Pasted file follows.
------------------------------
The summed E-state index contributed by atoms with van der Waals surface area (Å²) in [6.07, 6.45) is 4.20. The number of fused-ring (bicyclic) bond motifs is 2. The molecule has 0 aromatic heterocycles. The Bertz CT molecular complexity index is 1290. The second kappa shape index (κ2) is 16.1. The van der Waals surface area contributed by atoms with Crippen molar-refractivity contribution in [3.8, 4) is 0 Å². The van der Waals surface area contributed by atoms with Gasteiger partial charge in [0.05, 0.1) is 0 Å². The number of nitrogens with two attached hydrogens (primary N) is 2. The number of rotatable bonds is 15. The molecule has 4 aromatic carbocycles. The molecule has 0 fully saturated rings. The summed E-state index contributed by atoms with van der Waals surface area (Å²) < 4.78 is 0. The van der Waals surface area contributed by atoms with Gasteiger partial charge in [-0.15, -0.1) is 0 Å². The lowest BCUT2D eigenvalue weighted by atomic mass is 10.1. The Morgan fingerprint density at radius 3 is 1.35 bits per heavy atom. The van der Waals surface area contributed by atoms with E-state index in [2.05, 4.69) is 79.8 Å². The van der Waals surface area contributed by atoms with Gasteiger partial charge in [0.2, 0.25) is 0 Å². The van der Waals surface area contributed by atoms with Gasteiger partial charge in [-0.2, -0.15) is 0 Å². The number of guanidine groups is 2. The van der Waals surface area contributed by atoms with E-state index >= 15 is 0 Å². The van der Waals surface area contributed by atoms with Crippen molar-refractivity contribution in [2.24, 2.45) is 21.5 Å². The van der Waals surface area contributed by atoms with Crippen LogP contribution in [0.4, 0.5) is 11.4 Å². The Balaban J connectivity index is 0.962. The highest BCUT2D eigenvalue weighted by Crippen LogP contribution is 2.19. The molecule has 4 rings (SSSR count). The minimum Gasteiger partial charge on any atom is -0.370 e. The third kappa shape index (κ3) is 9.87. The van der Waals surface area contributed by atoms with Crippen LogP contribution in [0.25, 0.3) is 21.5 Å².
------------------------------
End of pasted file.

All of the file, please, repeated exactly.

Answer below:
The summed E-state index contributed by atoms with van der Waals surface area (Å²) in [6.07, 6.45) is 4.20. The number of fused-ring (bicyclic) bond motifs is 2. The molecule has 0 aromatic heterocycles. The Bertz CT molecular complexity index is 1290. The second kappa shape index (κ2) is 16.1. The van der Waals surface area contributed by atoms with Crippen molar-refractivity contribution in [3.8, 4) is 0 Å². The van der Waals surface area contributed by atoms with Gasteiger partial charge in [0.05, 0.1) is 0 Å². The number of nitrogens with two attached hydrogens (primary N) is 2. The number of rotatable bonds is 15. The molecule has 4 aromatic carbocycles. The molecule has 0 fully saturated rings. The summed E-state index contributed by atoms with van der Waals surface area (Å²) < 4.78 is 0. The van der Waals surface area contributed by atoms with Gasteiger partial charge in [-0.15, -0.1) is 0 Å². The lowest BCUT2D eigenvalue weighted by atomic mass is 10.1. The Morgan fingerprint density at radius 3 is 1.35 bits per heavy atom. The van der Waals surface area contributed by atoms with E-state index in [2.05, 4.69) is 79.8 Å². The van der Waals surface area contributed by atoms with Gasteiger partial charge in [0.2, 0.25) is 0 Å². The van der Waals surface area contributed by atoms with Gasteiger partial charge in [-0.2, -0.15) is 0 Å². The number of guanidine groups is 2. The van der Waals surface area contributed by atoms with E-state index >= 15 is 0 Å². The van der Waals surface area contributed by atoms with Crippen molar-refractivity contribution in [2.24, 2.45) is 21.5 Å². The van der Waals surface area contributed by atoms with Crippen LogP contribution in [0.4, 0.5) is 11.4 Å². The Balaban J connectivity index is 0.962. The highest BCUT2D eigenvalue weighted by Crippen LogP contribution is 2.19. The molecule has 4 rings (SSSR count). The minimum Gasteiger partial charge on any atom is -0.370 e. The third kappa shape index (κ3) is 9.87. The van der Waals surface area contributed by atoms with Crippen LogP contribution in [0.25, 0.3) is 21.5 Å².